“Leeplu!” said Hez. “What wrong?” She dropped her bucket and the contents spilled everywhere, trying to escape.
“It’s Slimee. R—R—Razor ate him!”
“Agh!” screamed Hez.
“Mooga!” gasped Wump.
“I know!” moaned Leeplu.
“When?” asked Hez. “How?”
“We—we were swimming to the Blacklake Forest to find goldenroot, and then I—I—I hear this splash, and…and…and I look…I look…and…and all I see is this big mouth, and…and—oh — and Slimee’s leg hanging out!”
“Oh, no,” said Hez.
“Nugga,” moaned Wump.
“I know!” cried Leeplu. “It was Razorraw, and he swallowed Slimee right in front of me!”
“Monster,” growled Hez. “How dare him eat such sweet frog! Oh, poor Leeplu. You had Slimee for longest time too.”
“I know!” wailed Leeplu. “Everyone loved Slimee! He followed me everywhere. Now, all I have is this,” and she held up the bell that had always adorned Slimee’s leg. Hez and Wump sat beside her, the former offering a shoulder to cry on, the latter combing her hair with a fishbone comb. They sat there for hours, eating the occasional slug, until Leeplu finally fell asleep to troubled dreams where she held Slimee safe in her arms, only to have him torn away by something large and stinking, with rows of razor teeth and three milky eyes like lobes of flawless pearl.
Leeplu still felt so bad the next day that she could not even leave her hole. Hez and Wump tried to comfort her by bringing a batch of tadpoles so she could pick a new frog but Leeplu pushed them away, saying how nothing could replace Slimee, such a unique frog, a special frog, and no bucket of tadpoles would suffice.
Big Burple squeezed into her hole later that afternoon, offering his deepest condolences, and promised to give Razorraw a thump on the nose if he saw him. Leeplu tried to smile and thank him, even though she knew Burple would have a hard time getting close enough to Razor to thump his nose, but it was nice to say so.
By evening, when the setting sun had lit the Somber Marshes aglow in shades of crimson and gold, she still felt no better, and actually thought she felt worse. Leeplu held the bell, staring at the walls and the earthworms squirming within. Hez gripped Leeplu’s shoulders and gently shook her.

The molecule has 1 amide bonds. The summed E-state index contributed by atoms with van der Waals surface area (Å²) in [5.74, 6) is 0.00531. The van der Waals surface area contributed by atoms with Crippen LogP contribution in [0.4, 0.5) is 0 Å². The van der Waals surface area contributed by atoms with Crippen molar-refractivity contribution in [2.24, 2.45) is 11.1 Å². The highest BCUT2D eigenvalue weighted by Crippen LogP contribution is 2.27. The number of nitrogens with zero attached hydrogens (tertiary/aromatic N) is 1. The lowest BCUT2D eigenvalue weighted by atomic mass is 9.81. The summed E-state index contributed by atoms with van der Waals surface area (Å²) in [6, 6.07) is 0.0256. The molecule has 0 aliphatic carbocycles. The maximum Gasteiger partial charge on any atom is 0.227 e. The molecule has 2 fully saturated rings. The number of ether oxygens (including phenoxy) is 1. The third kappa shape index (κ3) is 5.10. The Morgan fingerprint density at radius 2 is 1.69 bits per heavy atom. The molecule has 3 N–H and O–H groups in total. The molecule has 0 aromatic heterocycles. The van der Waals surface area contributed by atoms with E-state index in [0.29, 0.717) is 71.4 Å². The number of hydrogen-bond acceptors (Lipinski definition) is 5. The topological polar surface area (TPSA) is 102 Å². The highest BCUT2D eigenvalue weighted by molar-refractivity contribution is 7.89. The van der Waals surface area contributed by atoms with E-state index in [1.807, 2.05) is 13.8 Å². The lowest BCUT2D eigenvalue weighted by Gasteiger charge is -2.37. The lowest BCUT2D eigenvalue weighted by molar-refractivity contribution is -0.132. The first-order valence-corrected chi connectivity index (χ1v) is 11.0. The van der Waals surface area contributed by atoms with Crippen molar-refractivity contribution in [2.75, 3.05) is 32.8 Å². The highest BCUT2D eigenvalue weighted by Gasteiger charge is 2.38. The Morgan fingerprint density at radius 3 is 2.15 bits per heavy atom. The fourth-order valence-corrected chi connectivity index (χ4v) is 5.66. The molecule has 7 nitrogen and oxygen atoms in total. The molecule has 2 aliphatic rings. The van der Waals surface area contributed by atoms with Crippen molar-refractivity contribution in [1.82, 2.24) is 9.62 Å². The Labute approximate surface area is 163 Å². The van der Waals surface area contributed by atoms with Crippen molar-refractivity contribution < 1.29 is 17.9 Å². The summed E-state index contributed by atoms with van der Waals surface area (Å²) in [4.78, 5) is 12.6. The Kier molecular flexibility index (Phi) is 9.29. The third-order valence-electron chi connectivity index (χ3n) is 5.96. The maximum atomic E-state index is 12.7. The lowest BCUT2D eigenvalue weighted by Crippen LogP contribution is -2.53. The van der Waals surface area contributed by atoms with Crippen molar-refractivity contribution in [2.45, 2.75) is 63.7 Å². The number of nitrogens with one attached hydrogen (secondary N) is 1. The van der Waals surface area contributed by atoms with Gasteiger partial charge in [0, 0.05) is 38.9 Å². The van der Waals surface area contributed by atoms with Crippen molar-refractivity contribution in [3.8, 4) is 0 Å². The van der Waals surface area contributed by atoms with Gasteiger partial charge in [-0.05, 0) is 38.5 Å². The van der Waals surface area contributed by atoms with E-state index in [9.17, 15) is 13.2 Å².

“Listen, little lug—Slimee’s gone, and nothing can be done. You sit up now and smile, and me n’ Wump make you something special to eat. Yah? Slimee would’ve wanted it that way.”
Leeplu’s bottom lip quivered. Moisture welled in her eyes. Hez groaned and sat beside her, a gangly arm wrapped about Leeplu’s shoulders, her lips puckered in mild frustration.
The third day after the incident, Leeplu woke with an idea.
“The Glakin,” she told Hez while fishing with Wump at the edge of Mooda. Hez frowned, but didn’t respond until Leeplu repeated herself. “The Glakin can help me!”
“Leeplu! Why? The Glakin is silly old thing. Leave it alone, it leave you alone.”
“Yah. Yooga,” said Wump.
“I don’t want it to leave me alone,” said Leeplu. “Maybe it will help. I am sick of crying. The Glakin can make me laugh.”
“You soon be sick of laughing,” grunted Hez. A fish snagged her lure and she hoisted a gluckerclaw from the brown water.
“I don’t care,” said Leeplu. “I feel terrible, day in and out. The Glakin will help, one way or another.”
“Hah!” barked Hez. “Me not call the Glakin help. Me call it silly, me call it annoying, me call it big hoozroo, but me not call it help. What you think, Wump?”
“See? Wump agree.”
“Well, I’m doing it. I just wanted to tell you.”